[Ed. note: This review was first published in conjunction with Prisoners of Ghostland’s release at the 2021 Sundance Film Festival. It has been updated for the film’s theatrical release.]
Logline: When Bernice (Sofia Boutella) disappears into a post-apocalyptic wasteland, her wealthy and well-connected foster grandfather pulls a bank robber (Nicolas Cage) out of jail, ties him up in a leather suit fitted with bombs, and gives him five days to get her back. – or suffer explosive consequences.
Longest line: Japanese filmmaker Sion Sono has made a career out of extremism. Movies like the four-hour sex and religion game Exhibition of love and the street gang musical Tokyo tribe They are the daydreams of a cinematic madman. Pairing him with Cage not only seems like a good idea, it sounds like a cosmic law. These two good chaotic titans I had to make a movie together before they finished.
Delving too deep into the plot of Prisoners of the ghost country not so much a spoiler problem as a futile attempt to describe a mix of genres with hedonistic urges, but anyway here’s a sample: after a botched bank robbery sheds innocent blood, “Hero” (Cage) and his bulky accomplice (Nick Cassavetes) is locked in the dungeons of Samurai Town. In the niche of East and West, samurai roam the streets and a Kentucky Fried gentleman named The Governor (Bill Moseley) rules like a mob boss. The Governor recruits Hero as his own Suicide Squad to retrieve Bernice from the post-apocalyptic dead zone beyond the walls. To make sure the criminal doesn’t get too slick, the mobster locks Hero in what is fair to call Chekov’s leather suit. If something goes wrong with the mission, it is goodbye to the precious parts of the body. There are even two small bombs located on Hero’s testicles. No spoilers, but Sono doesn’t let the ball hang in the air for long.
What follows is basically that of Nic Cage Mad Max: Fury Road. The title’s “Ghost Country” is an irradiated area with a good number of infected citizens looking for a better life, and creepy zombies for Cage to walk through. When Hero connects with Bernice, the two unravel the mysteries behind How Things Got This Way and why some desert cultists scream. “PROPHECY! “And” THICK RED BLOOD! “Throughout the journey, Hero remembers the traumatic moments of the robbery gone wrong and works through the mistakes of his past to find something akin to redemption. He also fights against a group of ninjas.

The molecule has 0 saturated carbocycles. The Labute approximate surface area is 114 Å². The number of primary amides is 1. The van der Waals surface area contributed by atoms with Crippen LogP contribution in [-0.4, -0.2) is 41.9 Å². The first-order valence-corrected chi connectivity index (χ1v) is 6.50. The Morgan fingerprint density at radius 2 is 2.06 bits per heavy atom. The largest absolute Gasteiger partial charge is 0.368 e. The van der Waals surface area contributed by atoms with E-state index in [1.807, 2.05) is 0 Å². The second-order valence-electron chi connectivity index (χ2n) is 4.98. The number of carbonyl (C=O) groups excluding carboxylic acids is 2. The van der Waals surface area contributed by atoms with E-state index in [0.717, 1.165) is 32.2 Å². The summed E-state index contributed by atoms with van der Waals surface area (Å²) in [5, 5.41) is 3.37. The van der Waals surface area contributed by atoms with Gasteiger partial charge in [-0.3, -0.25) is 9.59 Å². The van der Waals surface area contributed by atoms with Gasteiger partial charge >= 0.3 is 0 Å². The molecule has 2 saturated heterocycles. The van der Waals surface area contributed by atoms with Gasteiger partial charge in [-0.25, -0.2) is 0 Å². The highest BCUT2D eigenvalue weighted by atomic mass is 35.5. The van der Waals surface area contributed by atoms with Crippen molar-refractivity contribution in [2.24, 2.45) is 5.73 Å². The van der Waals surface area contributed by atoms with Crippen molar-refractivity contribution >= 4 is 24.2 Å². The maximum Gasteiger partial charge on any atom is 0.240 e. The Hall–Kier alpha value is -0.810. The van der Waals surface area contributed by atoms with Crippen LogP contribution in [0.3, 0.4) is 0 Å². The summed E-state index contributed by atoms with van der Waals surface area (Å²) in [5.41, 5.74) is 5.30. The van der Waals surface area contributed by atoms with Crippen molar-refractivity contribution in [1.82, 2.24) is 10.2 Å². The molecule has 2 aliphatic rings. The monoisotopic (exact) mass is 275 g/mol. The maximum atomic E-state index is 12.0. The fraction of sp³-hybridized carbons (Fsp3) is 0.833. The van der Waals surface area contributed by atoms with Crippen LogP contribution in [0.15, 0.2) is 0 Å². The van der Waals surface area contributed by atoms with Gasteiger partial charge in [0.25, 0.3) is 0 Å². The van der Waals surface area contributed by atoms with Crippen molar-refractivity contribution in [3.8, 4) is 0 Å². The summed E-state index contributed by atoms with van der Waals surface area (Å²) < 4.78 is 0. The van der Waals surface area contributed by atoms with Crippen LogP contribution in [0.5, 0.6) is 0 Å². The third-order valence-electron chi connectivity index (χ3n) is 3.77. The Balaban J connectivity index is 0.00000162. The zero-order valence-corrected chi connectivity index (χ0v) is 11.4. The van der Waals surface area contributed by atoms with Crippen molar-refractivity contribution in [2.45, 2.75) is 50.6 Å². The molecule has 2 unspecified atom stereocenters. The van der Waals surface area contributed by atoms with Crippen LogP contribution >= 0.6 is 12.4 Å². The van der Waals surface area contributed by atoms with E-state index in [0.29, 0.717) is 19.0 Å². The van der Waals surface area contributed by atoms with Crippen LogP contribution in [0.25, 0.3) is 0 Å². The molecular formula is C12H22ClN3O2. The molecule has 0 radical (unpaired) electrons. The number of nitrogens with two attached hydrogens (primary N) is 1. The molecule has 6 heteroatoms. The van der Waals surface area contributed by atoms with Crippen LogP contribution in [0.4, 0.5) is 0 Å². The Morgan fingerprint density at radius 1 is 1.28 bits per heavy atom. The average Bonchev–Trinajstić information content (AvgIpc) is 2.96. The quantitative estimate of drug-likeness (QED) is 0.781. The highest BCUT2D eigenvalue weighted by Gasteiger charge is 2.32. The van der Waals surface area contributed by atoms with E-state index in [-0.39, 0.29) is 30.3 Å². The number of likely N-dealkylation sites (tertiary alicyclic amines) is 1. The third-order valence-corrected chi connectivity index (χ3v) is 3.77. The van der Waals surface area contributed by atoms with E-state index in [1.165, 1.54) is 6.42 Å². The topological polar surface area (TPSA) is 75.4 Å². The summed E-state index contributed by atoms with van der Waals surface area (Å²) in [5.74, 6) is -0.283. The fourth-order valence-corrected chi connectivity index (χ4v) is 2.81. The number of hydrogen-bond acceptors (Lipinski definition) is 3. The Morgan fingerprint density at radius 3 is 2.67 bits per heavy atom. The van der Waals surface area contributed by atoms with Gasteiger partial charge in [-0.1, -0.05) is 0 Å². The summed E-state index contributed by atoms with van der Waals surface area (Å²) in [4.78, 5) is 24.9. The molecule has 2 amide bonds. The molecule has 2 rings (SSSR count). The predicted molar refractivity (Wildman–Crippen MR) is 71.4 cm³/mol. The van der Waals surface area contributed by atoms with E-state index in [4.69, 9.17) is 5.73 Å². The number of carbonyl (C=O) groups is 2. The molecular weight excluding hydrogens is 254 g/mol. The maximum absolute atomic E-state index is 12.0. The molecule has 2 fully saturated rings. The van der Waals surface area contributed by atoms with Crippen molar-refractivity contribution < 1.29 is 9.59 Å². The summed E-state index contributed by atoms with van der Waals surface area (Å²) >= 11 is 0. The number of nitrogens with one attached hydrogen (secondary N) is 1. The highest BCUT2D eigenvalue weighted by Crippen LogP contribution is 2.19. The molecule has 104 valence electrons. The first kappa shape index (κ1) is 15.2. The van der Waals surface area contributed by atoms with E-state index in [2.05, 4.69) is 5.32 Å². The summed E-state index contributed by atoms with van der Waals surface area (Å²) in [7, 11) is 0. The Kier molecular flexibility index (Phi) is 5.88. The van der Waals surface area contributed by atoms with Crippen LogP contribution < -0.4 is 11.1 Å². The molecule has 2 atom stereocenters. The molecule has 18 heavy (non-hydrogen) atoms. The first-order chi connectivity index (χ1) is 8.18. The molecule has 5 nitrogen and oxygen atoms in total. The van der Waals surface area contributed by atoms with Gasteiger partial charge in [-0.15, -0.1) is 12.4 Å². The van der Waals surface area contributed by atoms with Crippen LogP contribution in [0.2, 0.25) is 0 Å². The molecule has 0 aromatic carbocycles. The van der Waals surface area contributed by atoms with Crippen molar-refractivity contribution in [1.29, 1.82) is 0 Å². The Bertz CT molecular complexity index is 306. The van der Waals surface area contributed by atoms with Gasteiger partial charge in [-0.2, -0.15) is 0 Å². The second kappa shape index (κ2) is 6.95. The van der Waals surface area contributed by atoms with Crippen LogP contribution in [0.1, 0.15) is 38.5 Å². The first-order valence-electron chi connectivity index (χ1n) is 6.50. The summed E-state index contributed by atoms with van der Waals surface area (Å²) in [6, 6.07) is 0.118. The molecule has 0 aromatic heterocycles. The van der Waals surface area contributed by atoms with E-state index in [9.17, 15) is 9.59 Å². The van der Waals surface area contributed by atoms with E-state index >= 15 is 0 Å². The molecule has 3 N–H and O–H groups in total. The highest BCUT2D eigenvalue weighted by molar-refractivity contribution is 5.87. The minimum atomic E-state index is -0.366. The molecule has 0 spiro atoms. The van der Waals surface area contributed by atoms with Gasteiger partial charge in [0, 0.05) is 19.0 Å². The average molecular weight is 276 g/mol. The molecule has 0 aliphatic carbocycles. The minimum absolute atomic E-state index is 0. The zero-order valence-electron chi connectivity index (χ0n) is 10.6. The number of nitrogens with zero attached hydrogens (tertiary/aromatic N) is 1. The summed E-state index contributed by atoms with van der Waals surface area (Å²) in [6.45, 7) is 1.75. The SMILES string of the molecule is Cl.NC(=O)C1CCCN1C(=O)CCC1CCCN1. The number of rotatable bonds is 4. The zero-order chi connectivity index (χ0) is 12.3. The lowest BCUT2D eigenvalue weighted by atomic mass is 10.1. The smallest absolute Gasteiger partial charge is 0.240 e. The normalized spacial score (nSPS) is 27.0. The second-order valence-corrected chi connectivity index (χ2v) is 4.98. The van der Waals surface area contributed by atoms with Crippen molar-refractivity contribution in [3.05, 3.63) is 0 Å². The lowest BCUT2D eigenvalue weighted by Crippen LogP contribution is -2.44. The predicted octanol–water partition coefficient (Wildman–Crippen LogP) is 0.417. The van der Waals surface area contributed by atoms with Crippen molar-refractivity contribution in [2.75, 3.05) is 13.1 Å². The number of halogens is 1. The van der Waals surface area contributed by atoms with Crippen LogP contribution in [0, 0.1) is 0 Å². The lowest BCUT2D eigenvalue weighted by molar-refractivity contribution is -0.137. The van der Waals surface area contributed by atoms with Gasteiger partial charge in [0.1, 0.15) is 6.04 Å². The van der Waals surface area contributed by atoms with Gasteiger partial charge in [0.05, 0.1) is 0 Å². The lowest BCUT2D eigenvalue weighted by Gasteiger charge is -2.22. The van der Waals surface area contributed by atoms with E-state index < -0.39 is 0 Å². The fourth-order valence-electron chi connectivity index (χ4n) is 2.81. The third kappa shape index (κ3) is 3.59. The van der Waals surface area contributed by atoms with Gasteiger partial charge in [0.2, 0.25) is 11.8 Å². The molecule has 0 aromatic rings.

That Prisoners of the ghost country Trying to do? Hit the bombast of Hollywood blockbusters against the bombast of Japanese action movies to see what goes on. From the exaltation of a motorcycle Cage as the pinnacle of cool (someone off-screen literally says “It’s … so cool”) to the near-satirism of Kurosawa tropes, Sono has a globetrotting taste and zero restraint in put every lost idea on the screen. Yet unexpectedly, it is one of the director’s most important endeavors. What could easily become a Crank-as exercise in hyperactivity is done with a firm hand and with appreciation for details. Sono wants its audience delight in the brutal beauty of Boutella wielding a machine gun.
In his notes for the film, Sono says that while Prisoners of the ghost country puts the love of pop entertainment on the screen, “What I really wanted to create behind all of that are distortions of modern society making the unreal world a reality. I think we live in an irrational world. “It’s hard to disagree, although the film doesn’t spend a lot of time considering those distortions. Yes, Ghostland is the by-product of a toxic spill, and its inhabitants, good and bad, are suffering. But the potential social or ecological comment never comes to light. Instead, what we see is what we get: the “ghosts” are literal, the radiation timeline is mythology, and the decimated world is fertile ground for prophecies. from Hero’s Journey about Cage being the “mightiest watch” or something like that. Sono seems to have challenged himself to make the most entertaining movie of all time.